Happy Birthday, Joseph-Louis Lagrange
Something that King Louis XVI and Napoleon most likely agreed on: Joseph-Louis Lagrange was a phenomenal mathematician. Lagrange won numerous awards throughout his prolific and varied career. He was part of King Frederick the Great’s court in Berlin and later accepted King Louis XVI’s invitation to move to Paris, where he lived for the rest of his life — including throughout the French Revolution. When Napoleon came into power, he gave Lagrange honors. Although Lagrange died in 1813, his legacy and achievements live on.
Early Life of Joseph-Louis Lagrange
Joseph-Louis Lagrange was born on January 25, 1736, in what is now Italy. His family was well-to-do, and his father was the treasurer to the King of Sardinia. Unfortunately, his father lost his wealth on speculation when Lagrange was young.
Unlike other famous mathematicians, Lagrange wasn’t consumed by math at an early age and had set out to the University of Turin to become a lawyer. But at 17, only a year after starting at the university, Lagrange discovered a paper written by Edmond Halley. Greatly inspired, he threw himself into math, and after just one year of study, Lagrange published his first mathematical paper. Just one year after that, at 19, he was a mathematics professor at the university. Thus began Lagrange’s prolific and groundbreaking career as a mathematician.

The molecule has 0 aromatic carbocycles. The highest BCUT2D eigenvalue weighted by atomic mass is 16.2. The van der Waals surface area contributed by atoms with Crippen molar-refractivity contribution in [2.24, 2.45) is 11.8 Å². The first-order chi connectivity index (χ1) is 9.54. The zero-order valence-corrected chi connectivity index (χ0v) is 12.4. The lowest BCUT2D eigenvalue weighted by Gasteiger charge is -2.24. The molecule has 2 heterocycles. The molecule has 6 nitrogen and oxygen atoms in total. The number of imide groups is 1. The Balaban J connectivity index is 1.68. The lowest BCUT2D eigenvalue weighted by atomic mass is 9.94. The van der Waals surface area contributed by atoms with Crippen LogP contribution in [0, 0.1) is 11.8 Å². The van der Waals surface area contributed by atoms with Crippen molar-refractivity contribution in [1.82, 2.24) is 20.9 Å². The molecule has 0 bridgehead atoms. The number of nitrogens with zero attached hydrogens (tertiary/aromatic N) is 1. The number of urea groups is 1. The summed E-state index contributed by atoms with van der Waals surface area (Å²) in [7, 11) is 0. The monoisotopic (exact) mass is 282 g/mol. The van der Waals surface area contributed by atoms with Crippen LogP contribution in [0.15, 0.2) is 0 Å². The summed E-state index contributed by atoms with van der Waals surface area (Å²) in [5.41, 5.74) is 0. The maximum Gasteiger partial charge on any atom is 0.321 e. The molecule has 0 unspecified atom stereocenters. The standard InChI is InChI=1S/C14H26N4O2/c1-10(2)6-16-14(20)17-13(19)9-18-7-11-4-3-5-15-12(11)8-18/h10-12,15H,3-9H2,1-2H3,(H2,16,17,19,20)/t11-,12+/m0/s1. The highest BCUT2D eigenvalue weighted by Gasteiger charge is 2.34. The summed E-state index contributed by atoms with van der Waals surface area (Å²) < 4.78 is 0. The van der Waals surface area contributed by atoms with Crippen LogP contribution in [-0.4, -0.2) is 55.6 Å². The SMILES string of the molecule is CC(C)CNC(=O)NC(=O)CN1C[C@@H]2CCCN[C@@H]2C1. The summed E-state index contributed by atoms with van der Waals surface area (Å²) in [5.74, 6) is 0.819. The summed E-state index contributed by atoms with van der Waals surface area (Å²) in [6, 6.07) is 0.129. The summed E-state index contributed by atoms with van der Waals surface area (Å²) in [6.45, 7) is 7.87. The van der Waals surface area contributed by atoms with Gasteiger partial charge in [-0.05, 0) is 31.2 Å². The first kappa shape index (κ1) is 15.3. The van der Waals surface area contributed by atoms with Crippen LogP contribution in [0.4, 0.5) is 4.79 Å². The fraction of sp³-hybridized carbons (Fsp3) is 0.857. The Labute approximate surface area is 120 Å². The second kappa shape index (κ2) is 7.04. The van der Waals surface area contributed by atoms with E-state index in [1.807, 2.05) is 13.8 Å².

A portrait of Lagrange. Image in the public domain, via Wikimedia Commons.
Joseph-Louis Lagrange amassed a collection of awards from the French Academy of Sciences. His first was in 1764. He won another in 1772. And another in 1774. And yet another in 1778.
In 1766, two years after Lagrange’s first award from the French Academy of Sciences, Leonhard Euler retired from his position in King Frederick the Great’s court. King Frederick felt it was fitting that the greatest king in Europe (himself) have the greatest mathematician in Europe in his court. Euler recommended Lagrange, who accepted the position and moved to Berlin. Lagrange stayed in Berlin for twenty years and worked on a number of problems in various fields, including mechanics, probability, and fluid dynamics.
After King Frederick’s death, Lagrange received invitations from a number of royalty to join their courts. Ultimately, Lagrange accepted King Louis XVI’s invitation and went to Paris. It was here where published his magnum opus, Mécanique analytique. This treatise was groundbreaking: It synthesized the physics-related work of people like Euler and Bernoulli and transitioned physics from geometric to analytical methods.
Lagrange was not one for politics, which protected him during the French Revolution. Although he was prepared to flee France, he ultimately stayed and became one of the leading mathematics professors at École Polytechnique when it opened in 1794. Lagrange was also heavily involved in creating standards for the metric system at this time. Napoleon came into power in 1799. During his reign, he named Lagrange a senator and a count. Lagrange died at 77 in Paris on April 10, 1813.